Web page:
To promote olive plantation, Saini goes for unique ‘chai pe charcha’
In an initiative to promote olive plantation, Rajasthan agriculture minister has sent out packets of olive tea to all the legislators, along with a letter seeking their feedback.jaipur Updated: Mar 12, 2018 21:39 IST
It is a ‘chai pe charcha’, but of a different kind. This one is more for promoting a ‘chai’ that has come up as an alternative to green tea and is brewed from olive leaves.
In an initiative to promote olive plantation, Rajasthan agriculture minister has sent out packets of olive tea to all the legislators, along with a letter seeking their feedback.
Saini said the objective behind his move is to create awareness. “In the letter to the MLAs, its benefits are stated. Olive leaves are anti-viral, anti-fungal, lowers blood pressure and blood sugar, helps in cardiovascular diseases, is anti-ageing and elevates mood,” the minister said.
It was in collaboration with Israel that Rajasthan started cultivating olives in 2007. The state now cultivates them on more than 1,000 hectares. An olive refinery, country’s first, is operational in Bikaner.
“There is a huge demand for olives in Dubai, United Kingdom and several other countries, but here (in India) there is a lack of awareness. Even Israeli Prime Minister Benjamin Netanyahu stated that his country will learn the technique of processing olive tea from Rajasthan,” said Saini.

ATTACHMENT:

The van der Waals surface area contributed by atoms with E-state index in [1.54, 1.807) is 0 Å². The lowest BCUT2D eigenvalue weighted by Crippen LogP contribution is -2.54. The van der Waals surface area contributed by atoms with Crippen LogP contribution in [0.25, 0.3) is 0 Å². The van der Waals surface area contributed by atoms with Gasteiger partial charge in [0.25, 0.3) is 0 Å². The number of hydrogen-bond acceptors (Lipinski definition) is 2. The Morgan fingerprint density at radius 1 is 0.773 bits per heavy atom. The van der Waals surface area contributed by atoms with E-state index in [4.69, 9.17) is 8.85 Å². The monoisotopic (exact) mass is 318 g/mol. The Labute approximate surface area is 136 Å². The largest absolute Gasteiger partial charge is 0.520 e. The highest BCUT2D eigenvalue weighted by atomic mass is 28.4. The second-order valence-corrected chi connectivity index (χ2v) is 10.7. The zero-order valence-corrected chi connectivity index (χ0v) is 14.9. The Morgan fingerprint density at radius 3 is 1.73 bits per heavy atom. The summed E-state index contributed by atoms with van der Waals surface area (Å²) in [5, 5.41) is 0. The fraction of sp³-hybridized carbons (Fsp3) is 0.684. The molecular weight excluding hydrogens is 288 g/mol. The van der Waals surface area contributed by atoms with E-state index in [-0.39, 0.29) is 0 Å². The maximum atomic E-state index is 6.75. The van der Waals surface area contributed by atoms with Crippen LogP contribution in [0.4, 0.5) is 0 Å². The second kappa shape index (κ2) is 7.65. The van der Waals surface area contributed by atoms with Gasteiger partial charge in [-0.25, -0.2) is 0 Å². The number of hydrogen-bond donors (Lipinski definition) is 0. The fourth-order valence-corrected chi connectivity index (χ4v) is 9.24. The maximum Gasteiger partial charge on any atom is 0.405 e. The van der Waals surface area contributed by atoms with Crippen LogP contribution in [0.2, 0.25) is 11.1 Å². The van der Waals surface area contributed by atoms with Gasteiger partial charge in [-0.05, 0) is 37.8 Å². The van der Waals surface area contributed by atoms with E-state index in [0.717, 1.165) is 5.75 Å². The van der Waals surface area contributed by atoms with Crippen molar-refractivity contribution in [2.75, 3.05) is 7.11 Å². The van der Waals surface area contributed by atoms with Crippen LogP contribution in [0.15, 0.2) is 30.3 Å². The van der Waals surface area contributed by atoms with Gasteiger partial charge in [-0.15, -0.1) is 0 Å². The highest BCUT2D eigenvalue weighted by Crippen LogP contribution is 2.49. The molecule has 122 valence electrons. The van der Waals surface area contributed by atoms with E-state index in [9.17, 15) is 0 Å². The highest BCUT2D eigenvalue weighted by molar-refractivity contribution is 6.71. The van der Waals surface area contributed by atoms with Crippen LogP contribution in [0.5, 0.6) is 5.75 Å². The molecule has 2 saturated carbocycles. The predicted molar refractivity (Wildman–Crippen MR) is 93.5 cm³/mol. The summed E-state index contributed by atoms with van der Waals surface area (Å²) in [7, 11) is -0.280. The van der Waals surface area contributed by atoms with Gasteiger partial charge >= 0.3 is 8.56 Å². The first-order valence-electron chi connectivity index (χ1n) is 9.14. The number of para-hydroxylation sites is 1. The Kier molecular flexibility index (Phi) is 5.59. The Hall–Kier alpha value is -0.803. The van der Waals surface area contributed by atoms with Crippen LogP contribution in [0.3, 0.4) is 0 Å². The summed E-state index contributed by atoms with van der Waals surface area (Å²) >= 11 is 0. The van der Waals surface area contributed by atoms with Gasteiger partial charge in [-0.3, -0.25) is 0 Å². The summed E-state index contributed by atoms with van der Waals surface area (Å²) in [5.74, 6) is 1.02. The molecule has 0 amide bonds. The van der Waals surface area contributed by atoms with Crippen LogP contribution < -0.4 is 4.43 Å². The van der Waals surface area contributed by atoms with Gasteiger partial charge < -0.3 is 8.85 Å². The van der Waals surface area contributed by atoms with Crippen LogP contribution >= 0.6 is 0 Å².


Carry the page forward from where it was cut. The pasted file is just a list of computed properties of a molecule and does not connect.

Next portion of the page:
When Netanyahu called on President Ram Nath Kovind at Rashtrapati Bhavan on January 15, he was served olive tea made in Bikaner.
The minister further said that recently, a faculty of Department of Chemistry and Chemical Technology at Vidyasagar University in Midnapore, West Bengal, in a research has found that olive fruit contains triterpenic acid. “This acid can be used for prevention and treatment of cancer, prevents damage to liver, and is anti-oxidant and analgesic.
“Now based on that report, the state government will approach the Ministry of Health and Ministry of Ayush for making medicines for cancer and other diseases,” he added.
Of the 1000 hectares on which olive is cultivated, 182 hectares belong to seven government farms. These government farms are in Barore (Sriganganagar), Bakalia (Nagaur), Lunkaransar (Bikaner), Santhu (Jalore), Basbisna (Jhunjhunu), Tinkirudi (Alwar) and Bassi (Jaipur).
At present seven varieties are being cultivated namely Barnea, Arbequina, Cortina, Picholine, Picual, Korinojki and Frontoy, which are basically for extracting oil. “Now four varieties will be grown for table —Kalamata, Suri, Arkl and Mammoth (for salads) — and two — Mission and Manzanill —for oil extraction and salads.